What Has Senator Lindsey Graham Said About a Second Stimulus Check?

Republicans and Democrats are divided over the next stimulus package, but Senator Lindsey Graham may be able to be persuaded to back a larger package—depending on what's included in it.

It's been eight months since Congress passed the Coronavirus Aid, Relief and Economic Security (CARES) Act, but the unity that made that relief possible has been absent from Capitol Hill. Many Senate Republicans are backing a smaller, targeted package, while Democrats have long wanted a more substantive, higher price tag package.

Graham, who just won a hard-fought election, considers another stimulus package a top priority, telling WCNC his "number one goal" is "another stimulus package until we get a vaccine."

Vaccines for a new coronavirus progressed at historic speeds, in part because of scientific advancements and in part because of the financial investment made by the Trump administration. One company, Pfizer, is ready for the FDA to grant it Emergency Use Authorization and a hearing was scheduled for December 10.

General Gustave Perna, the head of Operation Warp Speed, the Trump administration's mission to have 300 million doses of a vaccine by the end of the year, said vaccines could be distributed 24 hours after the FDA grants the authorization. However, on Thursday, Trump said vaccines could start being distributed next week, a week prior to the FDA's meeting to review Pfizer's request for Emergency Use Authorization.

Newsweek reached out to Senator Lindsey Graham for comment as to how the progress of the vaccines impacts his opinion on another stimulus package but did not receive a response in time for publication.

lindsey graham stimulus check
Senate Judiciary Committee Chairman Lindsey Graham presides over a hearing about the influence of social media companies on the 2020 election in the Dirksen Senate Office Building on Capitol Hill on November 17 in Washington, D.C. Graham has said he would support a bigger stimulus package, a comment that bodes well for the possibility of a second stimulus check. Chip Somodevilla/Getty

Graham told WCNC he didn't see "much desire" for lawmakers to help President Donald Trump and predicted a "bipartisan breakthrough" after the election is over. That package, he said, would be "somewhere around $2 trillion," a number that's closer to Speaker Nancy Pelosi's price tag than the Republicans' $500 billion proposal.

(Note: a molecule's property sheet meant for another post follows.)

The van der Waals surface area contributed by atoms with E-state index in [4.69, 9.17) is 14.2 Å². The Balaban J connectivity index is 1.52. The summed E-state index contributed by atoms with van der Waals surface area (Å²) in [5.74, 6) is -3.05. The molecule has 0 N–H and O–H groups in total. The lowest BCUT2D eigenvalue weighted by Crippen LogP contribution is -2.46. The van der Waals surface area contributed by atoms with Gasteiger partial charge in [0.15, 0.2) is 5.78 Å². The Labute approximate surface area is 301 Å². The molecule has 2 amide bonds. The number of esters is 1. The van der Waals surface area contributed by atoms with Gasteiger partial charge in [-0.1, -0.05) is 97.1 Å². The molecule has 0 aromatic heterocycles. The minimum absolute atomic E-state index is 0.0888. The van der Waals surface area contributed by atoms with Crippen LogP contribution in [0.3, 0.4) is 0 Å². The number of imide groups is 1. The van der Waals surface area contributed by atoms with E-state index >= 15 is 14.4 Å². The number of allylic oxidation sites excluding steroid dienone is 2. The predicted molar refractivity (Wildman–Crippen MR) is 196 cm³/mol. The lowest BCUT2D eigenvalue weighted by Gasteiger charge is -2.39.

A week before his interview with WCNC, the South Carolina senator told reporters he would support a bigger package "as long as it's smart." His support for a bigger package echoed a tweet from Trump telling legislators to "go big or go home."

However, that doesn't mean Graham will be ready and willing to sign on to Democrats' proposals. He criticized a $2.2 trillion House proposal for the inclusion of provisions, including a ballot harvesting requirement, that aren't related to the pandemic.

"The $2.2 trillion package that the House passed doesn't have a penny for small business. There's no PPP money in it. There's no requirement you have a Social Security number before you get a $1,200 stimulus check," Graham said. "So that will go to people here illegally, most likely."

Trump's been supportive of a second stimulus check for months and more than 120 economists penned an open letter calling for more direct payments. While Graham hasn't made many comments specifically on the measure, his potential support for a larger package increases the possibility of another round of payments.

Stimulus checks under the CARES Act were expected to cost about $290 billion and the Problem Solvers Caucus, a bipartisan group of lawmakers, allocated $280 billion for another round of payments in its relief framework. Given the sum needed to issue the payments, a small package is unlikely to include them because it would mean needing to forego other relief provisions.

Congress is up against the wire to pass another relief package, as they only have a few weeks left of the legislative session before the year ends. Legislators will return to Washington, D.C., on Monday and while they technically have enough time to pass another package before the new Congress begins, with the fate of the Senate hanging on the January 5 Georgia runoff elections and President-elect Joe Biden gearing up for taking over office, hopes are dwindling of a package before the end of the year.